General purpose Operating Systems extend their time-sharing schedulers to allow priorities to support multimedia applications resulting in a round-robin with multilevel feedback policy. Under this policy the scheduler always selects the process with the highest priority. An example of this is the Portable Operating System Interface (POSIX) [55].Under heavy system loads, processes with low priorities scheduled by these schemes suffer from starvation and unfairness, which causes increased delay. Developers using this scheduler resort to use over-provisioning to minimize unfairness and starvation at the expense of low system utilization.

    In order to reduce these problems some systems incorporate a decay-usage policy [20], as part of their schemes. Under this policy the scheduler will temporarily decrease the priority of CPU intensive applications and will favor tasks with lower CPU utilization. Linux and SVR4 Unix are examples of these systems. These schedulers are effective providing balanced CPU resource allocation across all the streams but in some cases will fail to provide the sustained throughput required by multimedia applications.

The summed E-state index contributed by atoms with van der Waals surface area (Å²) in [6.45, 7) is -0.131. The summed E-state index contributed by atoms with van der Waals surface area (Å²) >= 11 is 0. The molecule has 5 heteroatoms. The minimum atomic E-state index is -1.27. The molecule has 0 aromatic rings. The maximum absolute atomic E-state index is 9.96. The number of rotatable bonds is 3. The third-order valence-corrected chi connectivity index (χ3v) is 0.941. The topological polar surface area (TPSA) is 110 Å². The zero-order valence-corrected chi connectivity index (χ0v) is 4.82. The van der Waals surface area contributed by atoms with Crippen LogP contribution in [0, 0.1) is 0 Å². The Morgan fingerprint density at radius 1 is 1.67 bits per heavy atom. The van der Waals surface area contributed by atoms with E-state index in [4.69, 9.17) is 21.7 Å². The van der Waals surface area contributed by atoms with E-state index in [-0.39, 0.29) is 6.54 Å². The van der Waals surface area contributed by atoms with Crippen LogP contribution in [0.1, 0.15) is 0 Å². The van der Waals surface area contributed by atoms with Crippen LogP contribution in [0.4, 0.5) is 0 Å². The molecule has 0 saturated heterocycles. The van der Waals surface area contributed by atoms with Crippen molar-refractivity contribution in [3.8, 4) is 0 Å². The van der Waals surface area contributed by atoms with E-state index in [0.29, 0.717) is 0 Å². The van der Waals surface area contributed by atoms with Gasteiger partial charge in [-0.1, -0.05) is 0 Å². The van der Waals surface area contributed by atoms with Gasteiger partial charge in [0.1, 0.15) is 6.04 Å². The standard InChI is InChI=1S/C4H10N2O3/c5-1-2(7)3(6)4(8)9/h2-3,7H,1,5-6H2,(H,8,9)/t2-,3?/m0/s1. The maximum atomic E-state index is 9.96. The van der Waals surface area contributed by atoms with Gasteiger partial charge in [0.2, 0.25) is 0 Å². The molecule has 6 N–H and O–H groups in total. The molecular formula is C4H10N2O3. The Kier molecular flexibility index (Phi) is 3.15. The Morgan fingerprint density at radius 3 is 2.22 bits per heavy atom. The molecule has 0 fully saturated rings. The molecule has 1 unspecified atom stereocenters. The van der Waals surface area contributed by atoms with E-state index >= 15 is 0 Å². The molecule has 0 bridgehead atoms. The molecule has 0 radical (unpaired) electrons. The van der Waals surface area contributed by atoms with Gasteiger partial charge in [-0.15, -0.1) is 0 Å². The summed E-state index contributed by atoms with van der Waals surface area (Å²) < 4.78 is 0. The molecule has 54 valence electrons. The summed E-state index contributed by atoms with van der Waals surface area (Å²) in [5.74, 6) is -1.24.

More recent approaches try to tackle this transient problem. For example, the Multimedia Class Scheduler implemented in Windows Vista defines various multimedia classes. Each multimedia class specifies different QoS parameters and patterns. The scheduler then temporarily boosts the priority of all the threads that have indicated that are delivering a stream as part of the process running in the foreground [59].